Killer instinct is not something that can be taught to a fighter. You either have it or you do not. When we saw Uriah Hall on the 17th season of The Ultimate Fighter (TUF), it was understood the young New York fighter had it in truck loads. But, after back-to-back split decision losses in his first two fights, the question has become whether or not Hall has lost what made him great on TUF, due to not being ready for the bright lights of the UFC.
You are only as good as your last fight and on Saturday night (Dec. 28, 2013) at UFC 168, the 0-2 middleweight will need to return to form against Chris Leben, as his job is most likely on the line should he suffer a third straight defeat.
After separating Adam Cella from consciousness with a spinning back kick in the opening round on TUF 17, Hall would send the MMA world into a GIF tizzy. Not to mention UFC President Dana White had teased about the knockout prior to the TUF season, saying, "It was one of the nastiest knockouts I have ever seen in the fight business, let alone on The Ultimate Fighter."
Hall became the fighter no one wanted to face, and to go in there against him, was to face certain harm or injury. In the quarterfinal round, Hall's status grew to even greater heights after knocking out Bubba McDaniel in the first round and breaking three bones in his face in the process, followed by a TKO win over Dylan Andrews.
The bloom came off the flower after Hall lost the TUF finale to Kelvin Gastellum via split decision. It was a close fight and really could have gone either way, but Hall was built up as such a killer, that most expected him to obliterate Gastellum. Hall disappointed once again last August at UFC Fight Night 26, dropping another split decision, this time to veteran John Howard. In both fights, he seemed unable to pull the trigger or show the aggressiveness that made him so effective and dangerous on TUF.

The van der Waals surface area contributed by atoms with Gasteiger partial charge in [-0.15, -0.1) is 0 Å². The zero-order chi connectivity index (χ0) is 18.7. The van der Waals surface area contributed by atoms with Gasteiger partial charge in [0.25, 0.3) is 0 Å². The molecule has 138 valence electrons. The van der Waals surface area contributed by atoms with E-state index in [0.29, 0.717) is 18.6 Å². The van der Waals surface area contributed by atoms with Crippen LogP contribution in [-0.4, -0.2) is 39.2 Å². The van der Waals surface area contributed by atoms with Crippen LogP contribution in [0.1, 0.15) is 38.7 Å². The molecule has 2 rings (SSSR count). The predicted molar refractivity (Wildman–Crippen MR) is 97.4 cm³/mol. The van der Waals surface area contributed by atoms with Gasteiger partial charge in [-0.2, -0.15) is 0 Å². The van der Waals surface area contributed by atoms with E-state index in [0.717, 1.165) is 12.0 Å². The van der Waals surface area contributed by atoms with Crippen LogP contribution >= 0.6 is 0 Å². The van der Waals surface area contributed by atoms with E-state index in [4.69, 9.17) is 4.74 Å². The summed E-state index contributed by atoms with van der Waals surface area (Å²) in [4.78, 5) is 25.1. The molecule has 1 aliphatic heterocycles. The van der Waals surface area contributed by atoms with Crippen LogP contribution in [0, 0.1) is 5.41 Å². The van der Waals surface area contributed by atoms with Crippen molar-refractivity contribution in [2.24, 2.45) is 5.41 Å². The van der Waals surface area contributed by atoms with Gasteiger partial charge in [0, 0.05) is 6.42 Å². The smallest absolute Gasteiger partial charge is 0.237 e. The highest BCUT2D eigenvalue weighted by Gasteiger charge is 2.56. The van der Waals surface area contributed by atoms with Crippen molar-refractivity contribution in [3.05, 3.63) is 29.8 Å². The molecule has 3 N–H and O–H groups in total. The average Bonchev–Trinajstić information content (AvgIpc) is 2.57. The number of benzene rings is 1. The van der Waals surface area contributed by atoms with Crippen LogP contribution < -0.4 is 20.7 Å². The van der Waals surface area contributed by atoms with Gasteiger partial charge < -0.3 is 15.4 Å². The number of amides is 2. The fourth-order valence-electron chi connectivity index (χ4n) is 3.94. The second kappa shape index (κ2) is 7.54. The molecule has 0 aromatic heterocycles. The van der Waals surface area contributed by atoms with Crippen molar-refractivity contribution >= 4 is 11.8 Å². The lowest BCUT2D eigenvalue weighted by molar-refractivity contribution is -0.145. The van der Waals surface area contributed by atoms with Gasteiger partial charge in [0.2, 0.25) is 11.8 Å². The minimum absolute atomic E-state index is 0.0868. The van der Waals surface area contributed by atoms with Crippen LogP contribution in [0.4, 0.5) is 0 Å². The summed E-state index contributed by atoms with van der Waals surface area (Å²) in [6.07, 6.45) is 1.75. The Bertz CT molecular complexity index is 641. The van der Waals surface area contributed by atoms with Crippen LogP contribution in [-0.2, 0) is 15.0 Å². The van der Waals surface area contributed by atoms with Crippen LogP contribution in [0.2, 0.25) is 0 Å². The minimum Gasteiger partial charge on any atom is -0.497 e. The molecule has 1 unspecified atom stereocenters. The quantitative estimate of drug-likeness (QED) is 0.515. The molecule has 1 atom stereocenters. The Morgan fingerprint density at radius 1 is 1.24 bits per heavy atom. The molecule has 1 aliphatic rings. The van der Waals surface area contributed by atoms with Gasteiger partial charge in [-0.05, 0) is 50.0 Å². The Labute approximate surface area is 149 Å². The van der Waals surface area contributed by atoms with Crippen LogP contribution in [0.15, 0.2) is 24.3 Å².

This loss prompted Dana White to openly criticize Hall:
"I love Uriah Hall. I have a great relationship with this kid," White said, after the UFC Fight Night 26 card in Boston. "He's one of the nicest human beings you will ever meet, but he's not a fighter, man."
Hall spoke with MMAFighting.com recently and gave his reaction to White's comments. "I heard those things, and at first I was like what? Whoa. No one wants to hear those bad comments," he said.
"But for me it's taking the good out of it. I think you can learn from any situation," he continued. "Dana's words did some good for me man. It's in your face, but if you look at people who are successful in life, you are always going to have those struggles, always going to have those battles, it's about overcoming it.
"For me personally, it was a big deal. I just felt at one point it was so fast and so sudden, that I couldn't handle it. But it didn't break me, it taught me. So it's about redefining myself and bouncing back."
The former Ring of Combat (ROC) champion will have to channel his childhood influences of Jin Kazama from Tekken and Jean-Claude Van Damme, and revert back to his TUF 17 spinning back kick ways, to ensure his place on the UFC roster at UFC 168.
His opponent, Chris Leben, will certainly force him to fight.
A veteran of 32 professional fights, and owner of four "knockout of the night" bonuses, Leben will oblige in a slugfest and will throw caution to the wind, even on his three-fight losing streak. Perhaps he brings out the fighter in Hall that has gone AWOL since TUF 17.
Or, he will more than likely send Hall out of the UFC in search of answers.
During Thursday's media scrum, White revealed that Hall had contacted him about what he said about him. "I got some texts from Uriah saying, ‘I'm glad you said all that stuff about me because it motivated me,'" White said. "So we'll see on Saturday."
Will Hall's motivation equate to finding that killer instinct again? We'll see. Otherwise it's probably the last time we see the former TUF standout in the Octagon.
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